Dr. William Craelius, Rutgers University, created the first multi-finger prosthesis, combining new understanding of musculoskeletal signaling with advances in human-to-machine communication. In recent years, prosthetic limbs have transformed from the unwieldy designs of the last century into more life-like limb substitutes that give users a more intuitive feel for their adopted limb. The bionic hand system (Dextra) produced by Dr. Craelius and his colleagues uses existing nerve pathways to control individual computer-driven mechanical fingers. Dextra consists of a standard plastic socket and silicone sensor sleeve that encases an amputee’s limb below the elbow. After a brief training period, operating the fingers is biomimetic, that is, it is done by normal volitional thinking, as if the user were commanding his natural fingers.

In Dr. Scott Delp’s Neuromuscular Biomechanics Laboratory at Stanford, digital humans walk across the computer screen, their visible musculoskeletal system revealing the complex interplay of muscles, bones, momentum and gravity that makes up human movement. A few alterations to the computer program that controls the form and function of these mechanisms, and the movements of the previously healthy, agile human on the screen change into those caused by neuromuscular disorders such as stroke, osteoarthritis, or Parkinson’s.

Dr. Homayoon Kazerooni, University of California, Berkeley, is the creator of BLEEX, a wearable robotic system that turns its wearer into a man or woman of incredible strength, able to carry up to 200 pounds with no more effort or strain than it would take to carry 10 pounds. Dr. Kazerooni started his work by understanding the human gait. Then, through the design of a novel actuation system, a network of sensors, a pair of computer controlled strap-on robotic legs, and an intelligent algorithm, he created the BLEEX to follow the wearer’s gait faithfully while carrying major loads. As the wearer walks and runs normally on ascending and descending slopes and stairs, the embedded sensors and computers in the robotic legs function like an extension of his or her own nervous system, gathering information on the direction being moved and continually redistributing the weight to make it feel like a barely perceptible burden.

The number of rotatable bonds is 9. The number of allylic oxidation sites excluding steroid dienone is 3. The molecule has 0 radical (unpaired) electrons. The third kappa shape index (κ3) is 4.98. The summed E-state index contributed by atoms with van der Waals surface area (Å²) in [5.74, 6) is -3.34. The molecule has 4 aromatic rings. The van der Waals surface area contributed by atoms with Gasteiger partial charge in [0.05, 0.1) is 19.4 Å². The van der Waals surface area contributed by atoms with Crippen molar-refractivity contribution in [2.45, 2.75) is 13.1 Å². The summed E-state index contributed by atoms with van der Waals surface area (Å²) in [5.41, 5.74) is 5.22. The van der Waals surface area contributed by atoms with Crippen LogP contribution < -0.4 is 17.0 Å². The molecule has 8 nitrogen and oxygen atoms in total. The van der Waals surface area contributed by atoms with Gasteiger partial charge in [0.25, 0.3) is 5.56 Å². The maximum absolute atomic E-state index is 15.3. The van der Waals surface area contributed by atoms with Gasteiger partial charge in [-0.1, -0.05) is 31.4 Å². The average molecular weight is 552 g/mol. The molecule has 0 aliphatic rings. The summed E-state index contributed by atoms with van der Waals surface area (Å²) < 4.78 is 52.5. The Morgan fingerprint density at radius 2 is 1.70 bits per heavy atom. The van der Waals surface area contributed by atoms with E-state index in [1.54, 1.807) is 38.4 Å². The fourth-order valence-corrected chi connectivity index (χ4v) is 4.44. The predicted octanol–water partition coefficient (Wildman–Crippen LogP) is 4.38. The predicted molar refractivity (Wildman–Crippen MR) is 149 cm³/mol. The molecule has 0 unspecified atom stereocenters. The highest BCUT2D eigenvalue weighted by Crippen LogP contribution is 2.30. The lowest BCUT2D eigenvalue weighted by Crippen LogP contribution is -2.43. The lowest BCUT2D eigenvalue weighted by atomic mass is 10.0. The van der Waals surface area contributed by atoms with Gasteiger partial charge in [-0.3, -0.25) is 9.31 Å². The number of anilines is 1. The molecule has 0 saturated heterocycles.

Dr. Timothy Marler describes SantosTM, a new kind of complete whole-body virtual (computer-based) human model developed at the University of Iowa’s Virtual Soldier Research laboratory. Santos TM combines a highly realistic appearance, real-time simulations, and a relatively complex musculoskeletal structure. Because he will think, move, and act like a real human, he provides both an unique tool to scientists studying the human body and feedback to engineers who are designing and improving products. Unlike virtual mannequins, Santos actually predicts human motion and behavior based on human performance measures, such as energy, joint torque, or discomfort.

Cinnamon has health benefis

Reported recently are two studies presented at Experimental Biology 2006: They provide new evidence for the beneficial effects (and biochemical actions) of cinnamon as an anti-inflammatory agent and support earlier findings of its power as an anti-oxidant agent and an agent able to lower cholesterol, triglycerides, and glucose, and improve how well insulin functions.

In a related study, extracts of cloves also were found to improve the function of insulin and to lower glucose, total cholesterol, LDL and triglycerides in people with type 2 diabetes. The studies were presented at Experimental Biology 2006 and provide the first evidence of these beneficial effects in humans taking the equivalent of one to two cloves per day.

Earlier studies by Dr. Richard A. Anderson, Beltsville Human Nutrition Research Center, United States Department of Agriculture, had shown that the equivalent of a quarter to half a teaspoon of cinnamon given to humans twice a day decreased risk factors for diabetes and cardiovascular disease, including glucose, cholesterol and triglycerides, by 10 to 30 percent. These new studies showing cinnamon’s ability to block inflammation extend our understanding of the potential for the spice, says Dr. Anderson.

As an anti-inflammatory agent, cinnamon may be useful in preventing or mitigating arthritis as well as cardiovascular disease. And as scientists increasingly understand the relationship between inflammation and insulin function in Alzheimer’s (causing some to refer to the neurodegenerative disease as “type 3 diabetes”), cinnamon’s ability to block inflammation and enhance insulin function may make it useful in combating that disease as well.

Dr. Heping Cao of the Beltsville Human Nutrition Research Center and colleagues, including Dr. Anderson, investigated the biochemical basis for the insulin-like effects of cinnamon. Results showed that cinnamon, like insulin, increases the amount of three critically important proteins involved in the body’s insulin signaling, glucose transport, and inflammatory response. Dr. Cao says the study provides new biochemical evidence for the beneficial effects of cinnamon in potentiating insulin action and suggests anti-inflammatory properties for the antioxidants in cinnamon.